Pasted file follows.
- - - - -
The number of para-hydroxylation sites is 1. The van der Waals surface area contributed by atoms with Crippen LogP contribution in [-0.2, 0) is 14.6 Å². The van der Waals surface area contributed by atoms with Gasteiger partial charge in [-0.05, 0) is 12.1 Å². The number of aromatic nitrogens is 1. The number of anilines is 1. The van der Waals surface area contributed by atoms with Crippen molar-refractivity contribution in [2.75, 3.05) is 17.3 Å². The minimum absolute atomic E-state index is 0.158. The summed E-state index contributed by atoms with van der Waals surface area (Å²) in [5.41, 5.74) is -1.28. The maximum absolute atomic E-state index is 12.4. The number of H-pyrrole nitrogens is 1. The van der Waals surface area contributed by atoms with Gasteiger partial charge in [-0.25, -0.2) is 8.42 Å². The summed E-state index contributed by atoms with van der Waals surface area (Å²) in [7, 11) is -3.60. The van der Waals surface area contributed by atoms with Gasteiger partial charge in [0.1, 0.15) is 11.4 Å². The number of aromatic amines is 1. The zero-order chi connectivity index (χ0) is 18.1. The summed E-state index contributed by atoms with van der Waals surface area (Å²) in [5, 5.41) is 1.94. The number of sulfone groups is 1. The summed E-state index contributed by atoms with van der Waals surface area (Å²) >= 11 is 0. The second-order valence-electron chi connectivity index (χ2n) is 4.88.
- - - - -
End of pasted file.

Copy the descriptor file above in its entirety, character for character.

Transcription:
The number of para-hydroxylation sites is 1. The van der Waals surface area contributed by atoms with Crippen LogP contribution in [-0.2, 0) is 14.6 Å². The van der Waals surface area contributed by atoms with Gasteiger partial charge in [-0.05, 0) is 12.1 Å². The number of aromatic nitrogens is 1. The number of anilines is 1. The van der Waals surface area contributed by atoms with Crippen molar-refractivity contribution in [2.75, 3.05) is 17.3 Å². The minimum absolute atomic E-state index is 0.158. The summed E-state index contributed by atoms with van der Waals surface area (Å²) in [5.41, 5.74) is -1.28. The maximum absolute atomic E-state index is 12.4. The number of H-pyrrole nitrogens is 1. The van der Waals surface area contributed by atoms with Gasteiger partial charge in [-0.25, -0.2) is 8.42 Å². The summed E-state index contributed by atoms with van der Waals surface area (Å²) in [7, 11) is -3.60. The van der Waals surface area contributed by atoms with Gasteiger partial charge in [0.1, 0.15) is 11.4 Å². The number of aromatic amines is 1. The zero-order chi connectivity index (χ0) is 18.1. The summed E-state index contributed by atoms with van der Waals surface area (Å²) in [5, 5.41) is 1.94. The number of sulfone groups is 1. The summed E-state index contributed by atoms with van der Waals surface area (Å²) >= 11 is 0. The second-order valence-electron chi connectivity index (χ2n) is 4.88.